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    2. Judging by the statements of former friends who have gone extreme left, I don't think we are that far away from that. We have seen this with the disciples of left-wing "Christians" in other countries, both facsist and anarchist, starting peaceful and turning violent. The right-wing is just as scary, starting tolerant but becoming violent. It's not just the history of Christianity, but of religion and politics in general. Just the other day I was listening on EWTN Radio to the recounting of the intentionally violent ways of the Jesuits in the last century - personal family history and that of friends with the Society of "Jesus" is a prime reason I would never become Roman Catholic. Most people have good points, but sadly there is also an evil streak in most. Organized groups are the same way - and enjoy finding ways to justify their evil, even in the name of "Christ".

      Just give me the average people working and struggling to get by in life, who appreciate the friendship of those who are friendly.

      (PS - My current spiritual mentor, a Catholic priest, says that one should not throw the baby out with the bath water, even if it is horribly vile. He is right, but it is certainly easy to choke on that water.)

      Cynical by experience and observation. Grateful that it is not most.

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    3. God, please change them and us, into followers of the four great love commandments of Christ.

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  2. Leroy, Thanks for this important theological history lesson. We academicians often ignore those on the right who have had far more influence than our heroes and heroines. Blessings to you and June in your trip to Japan.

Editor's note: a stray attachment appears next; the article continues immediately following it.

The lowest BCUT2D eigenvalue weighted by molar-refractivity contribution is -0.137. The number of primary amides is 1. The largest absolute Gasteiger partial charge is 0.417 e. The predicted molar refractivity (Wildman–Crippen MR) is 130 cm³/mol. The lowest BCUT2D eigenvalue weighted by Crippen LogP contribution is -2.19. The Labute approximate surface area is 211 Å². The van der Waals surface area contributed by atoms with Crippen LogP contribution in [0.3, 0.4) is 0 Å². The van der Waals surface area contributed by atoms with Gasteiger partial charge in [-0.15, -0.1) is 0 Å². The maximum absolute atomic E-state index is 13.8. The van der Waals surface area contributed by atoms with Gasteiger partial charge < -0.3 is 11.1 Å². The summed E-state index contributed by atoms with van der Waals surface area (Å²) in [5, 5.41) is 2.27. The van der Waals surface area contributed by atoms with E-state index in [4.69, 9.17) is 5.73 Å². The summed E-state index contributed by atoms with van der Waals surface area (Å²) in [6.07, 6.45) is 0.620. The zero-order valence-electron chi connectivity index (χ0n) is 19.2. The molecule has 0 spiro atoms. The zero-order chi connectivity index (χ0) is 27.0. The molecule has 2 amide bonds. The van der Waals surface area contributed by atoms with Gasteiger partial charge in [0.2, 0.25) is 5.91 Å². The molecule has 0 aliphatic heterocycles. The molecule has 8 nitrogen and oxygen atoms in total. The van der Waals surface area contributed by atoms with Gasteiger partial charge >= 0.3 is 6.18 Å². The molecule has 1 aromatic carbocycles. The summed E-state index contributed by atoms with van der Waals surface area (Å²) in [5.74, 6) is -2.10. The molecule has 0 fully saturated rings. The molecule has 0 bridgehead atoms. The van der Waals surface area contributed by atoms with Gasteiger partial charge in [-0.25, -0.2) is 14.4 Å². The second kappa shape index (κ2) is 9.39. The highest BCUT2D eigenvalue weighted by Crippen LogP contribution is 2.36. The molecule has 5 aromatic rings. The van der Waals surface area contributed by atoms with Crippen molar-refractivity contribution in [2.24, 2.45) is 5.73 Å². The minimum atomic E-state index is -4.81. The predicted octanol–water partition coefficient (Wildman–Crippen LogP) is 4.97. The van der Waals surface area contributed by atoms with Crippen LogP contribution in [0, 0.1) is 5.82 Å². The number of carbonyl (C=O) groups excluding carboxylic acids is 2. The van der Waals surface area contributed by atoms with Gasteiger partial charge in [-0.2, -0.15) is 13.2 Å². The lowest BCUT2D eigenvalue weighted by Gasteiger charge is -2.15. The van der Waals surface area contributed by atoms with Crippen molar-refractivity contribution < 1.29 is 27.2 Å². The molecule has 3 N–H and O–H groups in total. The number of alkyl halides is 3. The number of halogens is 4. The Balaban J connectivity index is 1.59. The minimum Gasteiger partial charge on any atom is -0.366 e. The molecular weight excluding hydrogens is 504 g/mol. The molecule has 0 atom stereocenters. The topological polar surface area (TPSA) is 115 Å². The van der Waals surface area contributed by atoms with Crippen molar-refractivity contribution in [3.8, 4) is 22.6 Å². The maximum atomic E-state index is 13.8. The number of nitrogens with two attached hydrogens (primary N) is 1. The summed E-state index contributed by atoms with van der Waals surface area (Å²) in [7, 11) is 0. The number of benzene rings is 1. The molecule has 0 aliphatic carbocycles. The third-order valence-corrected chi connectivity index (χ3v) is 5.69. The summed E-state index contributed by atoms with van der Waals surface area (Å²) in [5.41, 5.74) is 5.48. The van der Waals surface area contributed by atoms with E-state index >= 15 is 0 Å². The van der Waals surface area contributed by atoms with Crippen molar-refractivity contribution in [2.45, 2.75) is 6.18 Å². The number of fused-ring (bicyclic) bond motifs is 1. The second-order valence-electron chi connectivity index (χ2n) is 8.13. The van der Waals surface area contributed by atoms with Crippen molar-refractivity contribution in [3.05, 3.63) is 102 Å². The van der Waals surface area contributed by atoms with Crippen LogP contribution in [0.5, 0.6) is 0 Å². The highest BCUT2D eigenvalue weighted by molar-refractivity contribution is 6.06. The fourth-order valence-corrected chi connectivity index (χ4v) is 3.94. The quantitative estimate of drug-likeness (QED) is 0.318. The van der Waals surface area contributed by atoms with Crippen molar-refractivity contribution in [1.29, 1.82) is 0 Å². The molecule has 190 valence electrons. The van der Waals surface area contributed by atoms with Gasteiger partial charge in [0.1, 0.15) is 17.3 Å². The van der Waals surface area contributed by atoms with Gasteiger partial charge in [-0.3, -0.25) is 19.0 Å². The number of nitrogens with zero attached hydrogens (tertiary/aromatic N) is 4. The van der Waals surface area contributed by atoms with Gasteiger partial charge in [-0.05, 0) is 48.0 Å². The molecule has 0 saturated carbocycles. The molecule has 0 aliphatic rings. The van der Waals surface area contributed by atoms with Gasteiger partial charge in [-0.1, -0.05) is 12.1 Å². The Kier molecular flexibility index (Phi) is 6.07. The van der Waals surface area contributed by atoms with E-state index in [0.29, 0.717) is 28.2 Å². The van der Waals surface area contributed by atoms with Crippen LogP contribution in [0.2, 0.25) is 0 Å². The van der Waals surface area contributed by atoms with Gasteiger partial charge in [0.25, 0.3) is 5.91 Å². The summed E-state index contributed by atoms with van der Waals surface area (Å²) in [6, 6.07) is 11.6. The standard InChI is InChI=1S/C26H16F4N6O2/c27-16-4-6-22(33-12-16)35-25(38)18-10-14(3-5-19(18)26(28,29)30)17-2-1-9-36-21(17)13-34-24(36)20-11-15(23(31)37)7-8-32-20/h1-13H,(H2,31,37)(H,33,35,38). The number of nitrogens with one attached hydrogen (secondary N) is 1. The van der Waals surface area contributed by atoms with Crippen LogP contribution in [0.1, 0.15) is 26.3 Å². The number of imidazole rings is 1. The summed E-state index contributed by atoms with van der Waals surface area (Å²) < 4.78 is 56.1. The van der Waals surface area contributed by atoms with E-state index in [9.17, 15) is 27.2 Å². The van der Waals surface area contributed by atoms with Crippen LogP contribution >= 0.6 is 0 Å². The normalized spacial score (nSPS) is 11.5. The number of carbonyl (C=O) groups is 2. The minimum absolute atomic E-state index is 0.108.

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    1. Thanks, Michael, for your good wishes.

      Yes, it is hard to see the whole picture of everything. And I think you are right: what we study and teach in colleges and seminaries are not necessarily the same things that a lot of people in the conservative/evangelical churches are sometimes greatly influenced by.

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  3. I would like to think that Rushdoony's influence in conservative evangelical life, and politics, is on the wane, but am not so sure. But for now, I hope you and June have a wonderful visit in Japan.

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    1. Thanks for reading and responding, Bruce. And I appreciate your good wishes also.

      While I tend to agree that Rushdoony's influence has been weakening over the last two or three decades, it is hard to tell. And as I indicated in the article, if Sen. Cruz becomes the Rep. presidential candidate, we may see Rushdoony's influence increasing later this year.

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  4. Thanks for your sharing of the knowledge. We have many friends in Fukuoka, but too many to ask you say hello. In Kumamoto, earthquake hit the city and the people. I called Korean Church there and talked to the pastor. He said, no one in the church was hurt. But the damages are great. I promised our prayers for them.

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    1. Thanks for writing, Ed. We will likely see people in Fukuoka that you know, but we may not know that they know you. -- Glad no one in the Korean church in Kumamoto was injured, but many probably have suffered property damage. We join you in praying for them.

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  5. Here are significant comments by local Thinking Friend, and good persona friend, Charlie Broomfield:

    "Thanks for bringing to the attention of your readers yet another very dangerous Right-Wing Religionist, Mr. Rousas John Rushdoony.

    "While Rushdoony has passed his time on this earth, his ideas and cultish theology remains, and, a bit contrary to your statement that “his influence may not be as great now as it was 30 years ago,” I would argue quite the opposite. His radical theology may be today, one of the strongest religious right influences in the country and the followers of that radical theology are far greater, and more powerful than most Americans, even Christians, realize.